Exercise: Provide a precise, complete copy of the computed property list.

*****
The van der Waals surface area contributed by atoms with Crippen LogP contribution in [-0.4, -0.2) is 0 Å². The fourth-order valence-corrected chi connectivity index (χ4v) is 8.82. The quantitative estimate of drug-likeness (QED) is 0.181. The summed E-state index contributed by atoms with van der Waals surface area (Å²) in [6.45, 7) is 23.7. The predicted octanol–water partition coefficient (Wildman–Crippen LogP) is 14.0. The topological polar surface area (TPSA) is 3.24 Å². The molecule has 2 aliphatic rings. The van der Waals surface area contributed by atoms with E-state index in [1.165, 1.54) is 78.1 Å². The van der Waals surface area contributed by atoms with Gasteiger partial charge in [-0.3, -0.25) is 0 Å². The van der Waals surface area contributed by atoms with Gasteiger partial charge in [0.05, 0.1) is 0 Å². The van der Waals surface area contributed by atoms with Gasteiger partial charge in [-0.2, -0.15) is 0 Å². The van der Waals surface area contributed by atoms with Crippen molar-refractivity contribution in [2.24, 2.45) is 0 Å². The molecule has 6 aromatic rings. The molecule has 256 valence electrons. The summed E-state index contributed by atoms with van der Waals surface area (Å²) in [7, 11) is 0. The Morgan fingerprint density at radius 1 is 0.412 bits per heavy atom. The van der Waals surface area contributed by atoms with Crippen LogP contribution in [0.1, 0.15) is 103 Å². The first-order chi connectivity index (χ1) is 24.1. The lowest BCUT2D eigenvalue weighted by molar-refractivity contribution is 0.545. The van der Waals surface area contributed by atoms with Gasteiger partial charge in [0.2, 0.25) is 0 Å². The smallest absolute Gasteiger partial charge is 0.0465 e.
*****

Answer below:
The van der Waals surface area contributed by atoms with Crippen LogP contribution in [-0.4, -0.2) is 0 Å². The fourth-order valence-corrected chi connectivity index (χ4v) is 8.82. The quantitative estimate of drug-likeness (QED) is 0.181. The summed E-state index contributed by atoms with van der Waals surface area (Å²) in [6.45, 7) is 23.7. The predicted octanol–water partition coefficient (Wildman–Crippen LogP) is 14.0. The topological polar surface area (TPSA) is 3.24 Å². The molecule has 2 aliphatic rings. The van der Waals surface area contributed by atoms with E-state index in [1.165, 1.54) is 78.1 Å². The van der Waals surface area contributed by atoms with Gasteiger partial charge in [-0.3, -0.25) is 0 Å². The van der Waals surface area contributed by atoms with Gasteiger partial charge in [0.05, 0.1) is 0 Å². The van der Waals surface area contributed by atoms with Gasteiger partial charge in [-0.2, -0.15) is 0 Å². The van der Waals surface area contributed by atoms with Crippen molar-refractivity contribution in [2.24, 2.45) is 0 Å². The molecule has 6 aromatic rings. The molecule has 256 valence electrons. The summed E-state index contributed by atoms with van der Waals surface area (Å²) in [7, 11) is 0. The Morgan fingerprint density at radius 1 is 0.412 bits per heavy atom. The van der Waals surface area contributed by atoms with Crippen LogP contribution in [0.1, 0.15) is 103 Å². The first-order chi connectivity index (χ1) is 24.1. The lowest BCUT2D eigenvalue weighted by molar-refractivity contribution is 0.545. The van der Waals surface area contributed by atoms with Gasteiger partial charge in [0.2, 0.25) is 0 Å². The smallest absolute Gasteiger partial charge is 0.0465 e.